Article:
just DO really inform yourself here HB, you would be amazed at what is out there to help you better understand these. its just a part of you that you have to learn more about in order to even KNOW what the potential treatment options are and what these just mean for you too/prognosises. this is what I perosnally would be doing if i were in your shoes right now.

    if you have a copy of the c spine MRI done, i would love to see what findings showed up. but when you actually got that done would also matter too. hope this all helps some, marcia
    __________________
    3-22-01,herniated C-6-7
    11-20-01,placement of hardware for failed fusion
    9-22-03,removal of cavernous hemangioma that was inside spinal cord. Neuro damage to L hand L leg and R leg.

     
    Old 03-15-2011, 08:35 PM   #12
    HBrown01
    Junior Member
    (male)
     
    Join Date: Feb 2011
    Location: Hartselle, Al. USA
    Posts: 10
    HBrown01 HB User
    Re: Help understanding NCS

    Hello Marcia:

    I have been studying the tarlov cysts for some time now, but I have not had a nuro appointment too discuss it with the Dr. Getting an appointment at the VA
    for nuro takes some time. Most of the disabled soldiers have some type of back injury.

    On the headaches...I keep a headache most of the time. It gets worse when I cough.

    I found the C MRI that was done in April 2003. They also did a L MRI at the same time.
    C6-7 shows severe neural foramen narrowing. You were spot on, on that.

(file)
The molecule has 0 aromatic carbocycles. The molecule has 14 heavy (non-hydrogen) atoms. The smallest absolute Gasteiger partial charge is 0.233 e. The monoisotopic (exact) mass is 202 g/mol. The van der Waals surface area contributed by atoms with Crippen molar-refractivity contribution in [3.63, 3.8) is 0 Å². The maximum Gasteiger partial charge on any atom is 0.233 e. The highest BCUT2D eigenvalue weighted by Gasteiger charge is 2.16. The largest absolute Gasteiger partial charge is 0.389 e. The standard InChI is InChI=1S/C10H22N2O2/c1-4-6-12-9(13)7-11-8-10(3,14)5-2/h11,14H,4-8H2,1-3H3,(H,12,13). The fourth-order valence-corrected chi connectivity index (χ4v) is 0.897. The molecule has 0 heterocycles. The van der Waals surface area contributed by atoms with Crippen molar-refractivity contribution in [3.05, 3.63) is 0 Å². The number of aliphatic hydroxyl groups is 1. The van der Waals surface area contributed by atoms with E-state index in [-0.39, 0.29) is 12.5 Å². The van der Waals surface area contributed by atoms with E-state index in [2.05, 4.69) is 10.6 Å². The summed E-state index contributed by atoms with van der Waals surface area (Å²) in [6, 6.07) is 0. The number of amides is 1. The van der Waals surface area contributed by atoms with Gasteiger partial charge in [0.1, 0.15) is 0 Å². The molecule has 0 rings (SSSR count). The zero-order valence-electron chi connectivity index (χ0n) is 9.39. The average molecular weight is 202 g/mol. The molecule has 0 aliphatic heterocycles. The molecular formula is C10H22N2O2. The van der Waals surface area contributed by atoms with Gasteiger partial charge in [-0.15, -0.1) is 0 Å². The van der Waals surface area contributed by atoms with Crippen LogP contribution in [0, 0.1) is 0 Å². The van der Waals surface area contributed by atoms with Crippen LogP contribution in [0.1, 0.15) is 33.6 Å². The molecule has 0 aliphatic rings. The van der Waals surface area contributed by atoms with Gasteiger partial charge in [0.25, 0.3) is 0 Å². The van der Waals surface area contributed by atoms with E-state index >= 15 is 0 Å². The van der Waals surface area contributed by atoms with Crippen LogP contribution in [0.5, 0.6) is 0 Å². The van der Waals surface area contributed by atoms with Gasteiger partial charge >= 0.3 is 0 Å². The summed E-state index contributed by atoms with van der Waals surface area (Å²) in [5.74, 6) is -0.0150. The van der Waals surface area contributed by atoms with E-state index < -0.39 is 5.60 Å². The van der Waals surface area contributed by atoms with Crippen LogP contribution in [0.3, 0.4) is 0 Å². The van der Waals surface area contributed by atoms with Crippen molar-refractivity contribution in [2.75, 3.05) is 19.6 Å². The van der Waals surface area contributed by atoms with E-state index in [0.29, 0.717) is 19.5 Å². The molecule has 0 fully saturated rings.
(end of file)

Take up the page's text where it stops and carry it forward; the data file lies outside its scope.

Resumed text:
It is getting past my bedtime...early Dr. visit tomorrow.

    I will get the results of the MRI's posted by the weekend.

    Where do your find all the time, and energy to type? My hands and forearms knot up after just a couple of min of typing.

    Thanks
    HB

     
    Old 03-16-2011, 09:52 AM   #13
    feelbad
    Senior Veteran
    (female)
     
    Join Date: Dec 2003
    Posts: 10,122
    feelbad HB Userfeelbad HB Userfeelbad HB Userfeelbad HB Userfeelbad HB Userfeelbad HB Userfeelbad HB Userfeelbad HB Userfeelbad HB Userfeelbad HB Userfeelbad HB User
    Re: Help understanding NCS

    honestly HB, despite the lil happy dance finger spasms i keep getting in my L hand/fingers, typing has been a great form of PT for my missing fine motor muscles(if i actually have to stop like even days, it regresses amazingly fast). it actually IS/was how i even GOT any good dexterity/pressure ability to 'push' back right after my sp cord surgery knocked them out . the rehab hosp i was in to deal with the 'lame hand' and the knock out of my L leg(that actually totally crumbled under me when i went to stand the very first time, 4 days post op), really helped me soo much by simply allowing me time on a computer. but i did have to actually lift up my left hand fingers with my R hand and manually place them onto particular keys, then push that key down still with my R hand until after ALOT of ongoing repitition/time, i finally started to gain strength and new memory by the typing and other excercises too.

    i just have to do things in 'stages', or things WILL start spasming and doing all kinds of crappy stuff to the L fingers, including also spasm/hold which always creates pain til it decides to let go. but i AM thankful just getting anything back after what i thought was going to end up being a totally completely 'useless' hand. it really IS astounding at what one CAN even regain again after even cord level damage. eight fine motor muscles were lost in that L hand which seriously impacted alot of my normal 'push/pull/ and esp pinch since my thumb seriously IS the most damaged. but you learn to "compensate" over time. but this IS why i cannot use the shift key unless i totally stop typing and just 'do' that? that got wayy too time consuming and draining my hand energy, soo now we type in all smalls mostly. and that is why my typing just looks like crap,lol.